|The stones are a low-thermal-conductivity support to keep the grate off the bottom of the pan and hopefully prevent roasting chickens from burning. Also, they allow you to call your food products stone soup!|
We further speculated that the setup shown above would be ideal for cooking a chicken. This weekend, we tested that hypothesis, and we're happy to report that our hypothesis was supported.
|We used the top grate of the grill on our sap-boiling-configured rocket silo, and set the dutch oven over a relatively high heat.|
|Within a couple hours, the chicken is cooked all the way through, tender, and moist. We were happy to see that the high heat didn't burn the chicken at all.|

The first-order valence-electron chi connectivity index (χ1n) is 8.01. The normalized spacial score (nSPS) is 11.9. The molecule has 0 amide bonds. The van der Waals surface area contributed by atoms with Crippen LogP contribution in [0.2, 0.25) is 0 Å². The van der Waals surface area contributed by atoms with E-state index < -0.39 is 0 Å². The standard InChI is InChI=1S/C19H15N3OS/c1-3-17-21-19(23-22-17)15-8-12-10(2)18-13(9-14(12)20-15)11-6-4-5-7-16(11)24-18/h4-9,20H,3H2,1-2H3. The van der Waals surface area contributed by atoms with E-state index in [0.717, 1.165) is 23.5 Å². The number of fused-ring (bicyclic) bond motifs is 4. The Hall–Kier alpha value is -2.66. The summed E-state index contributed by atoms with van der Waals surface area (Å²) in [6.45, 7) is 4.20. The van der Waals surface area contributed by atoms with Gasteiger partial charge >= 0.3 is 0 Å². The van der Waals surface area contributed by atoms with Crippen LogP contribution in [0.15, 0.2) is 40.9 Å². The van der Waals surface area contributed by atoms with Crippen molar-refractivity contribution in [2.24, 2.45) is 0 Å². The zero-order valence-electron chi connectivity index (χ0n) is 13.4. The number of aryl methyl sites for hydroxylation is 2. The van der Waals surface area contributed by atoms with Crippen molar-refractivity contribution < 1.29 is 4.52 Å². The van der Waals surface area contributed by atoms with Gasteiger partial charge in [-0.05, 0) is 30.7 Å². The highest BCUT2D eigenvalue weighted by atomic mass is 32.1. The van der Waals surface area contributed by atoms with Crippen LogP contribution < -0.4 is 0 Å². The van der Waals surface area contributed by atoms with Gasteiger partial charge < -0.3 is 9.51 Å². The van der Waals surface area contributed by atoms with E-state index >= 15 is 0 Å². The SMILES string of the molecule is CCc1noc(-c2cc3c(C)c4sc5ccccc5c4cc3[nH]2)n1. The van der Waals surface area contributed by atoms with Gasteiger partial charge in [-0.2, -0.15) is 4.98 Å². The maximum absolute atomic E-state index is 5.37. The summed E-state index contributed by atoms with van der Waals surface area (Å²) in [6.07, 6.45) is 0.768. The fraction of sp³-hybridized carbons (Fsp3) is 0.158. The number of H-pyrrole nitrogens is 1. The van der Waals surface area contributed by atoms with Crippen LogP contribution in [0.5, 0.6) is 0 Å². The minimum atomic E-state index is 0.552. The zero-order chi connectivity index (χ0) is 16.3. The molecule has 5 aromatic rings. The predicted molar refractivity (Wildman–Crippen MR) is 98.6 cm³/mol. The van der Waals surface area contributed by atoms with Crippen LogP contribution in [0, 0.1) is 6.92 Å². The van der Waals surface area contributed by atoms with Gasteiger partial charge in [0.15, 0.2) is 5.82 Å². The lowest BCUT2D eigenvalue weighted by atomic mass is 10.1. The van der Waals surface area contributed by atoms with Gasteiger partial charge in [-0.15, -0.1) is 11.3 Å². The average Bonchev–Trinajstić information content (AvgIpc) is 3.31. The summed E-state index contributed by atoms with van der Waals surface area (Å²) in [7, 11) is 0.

This is the generally the same technique we use in the crock pot, but there it takes five or six hours to finish cooking. So, the dutch oven is about about three times faster than the crock pot. We don't have a comparison for braising a chicken on the stove or in the oven inside, but taking a whole chicken frozen to finished in less than two hours seems like it would be hard to beat. We suspect that the weight of the lid turns the dutch oven into almost a bit of a pressure cooker, which would definitely speed things up. The campfire-dutch oven method also gets us outside on a nice day, uses a renewable heat source (wood), and creates a valuable byproduct in the wood ashes (that we can use for baking or soap making).
What's your favorite way to cook a whole chicken outside?